Is VR Bad for Your Eyes?

VR affect the vision of the eye

As VR becomes more common, it’s perfectly natural for people to be concerned about the effects VR can have upon the vision.

There’s already been considerable research done upon the effects of books and computer screens on the human eye, and it’s quite certain that reading at very close range or looking at a computer screen at very close range can be detrimental to the vision.

But how does this translate into VR?

What are the issues and potential dangers that VR poses to human vision?

VR vision problems

Let’s go into different aspects of VR that could potentially cause damage to the vision.

Firstly, there is the fact that VR headsets put out a lot of visible light at considerable brightness.

Just how bright is VR?

It’s a well known fact that too much high energy light can actually damage the retina. However, VR screens do not put out light at these energies. We can bypass all the formulae used to calculate the luminescence of a VR display and give you a few simple analogies.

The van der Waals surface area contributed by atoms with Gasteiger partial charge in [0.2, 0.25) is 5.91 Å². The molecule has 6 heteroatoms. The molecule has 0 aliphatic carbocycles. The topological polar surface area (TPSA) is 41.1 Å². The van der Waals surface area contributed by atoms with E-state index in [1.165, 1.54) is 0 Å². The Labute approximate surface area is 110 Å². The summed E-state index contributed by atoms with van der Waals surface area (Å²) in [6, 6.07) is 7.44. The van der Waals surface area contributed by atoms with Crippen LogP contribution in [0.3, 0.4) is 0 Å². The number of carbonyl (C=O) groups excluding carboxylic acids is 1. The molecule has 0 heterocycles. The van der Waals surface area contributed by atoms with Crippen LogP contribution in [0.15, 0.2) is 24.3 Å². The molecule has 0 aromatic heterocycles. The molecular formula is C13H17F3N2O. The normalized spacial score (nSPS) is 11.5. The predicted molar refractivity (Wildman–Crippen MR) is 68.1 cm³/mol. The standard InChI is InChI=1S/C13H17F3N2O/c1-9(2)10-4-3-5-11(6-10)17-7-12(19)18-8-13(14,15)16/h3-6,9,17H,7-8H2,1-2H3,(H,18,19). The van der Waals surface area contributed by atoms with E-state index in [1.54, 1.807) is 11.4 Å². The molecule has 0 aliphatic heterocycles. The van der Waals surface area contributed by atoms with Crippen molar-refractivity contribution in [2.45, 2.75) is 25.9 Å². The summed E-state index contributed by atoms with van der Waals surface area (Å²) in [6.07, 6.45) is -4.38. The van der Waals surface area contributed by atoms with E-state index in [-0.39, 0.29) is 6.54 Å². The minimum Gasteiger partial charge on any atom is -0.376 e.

If 500 Lux (that’s the measure of intensity of light hitting a surface) represents the brightness of the average office, then 1000 Lux – which is the brightness of the average VR headset – represents the brightness of the average brightly lit supermarket.

That is certainly not damaging to the human eye.

Query – could looking at too many VR headsets while shopping affect the vision? Not at all. Your bank balance, yes. Your vision? No.

Another aspect of VR that could be damaging to the eyes is contrast

If there are a few brightly lit areas against a dark background, what happens is that the eye responds to the darkness by opening the pupils wider to let in more light.

If the spots of brightness are very bright, then this could damage the eye.

To start with, I would suggest that you avoid apps and games in VR that contrast a lot of darkness with a few points of intensely bright light, as this is known to be bad for the eyes.

But that said, VR doesn’t pose much of an issue.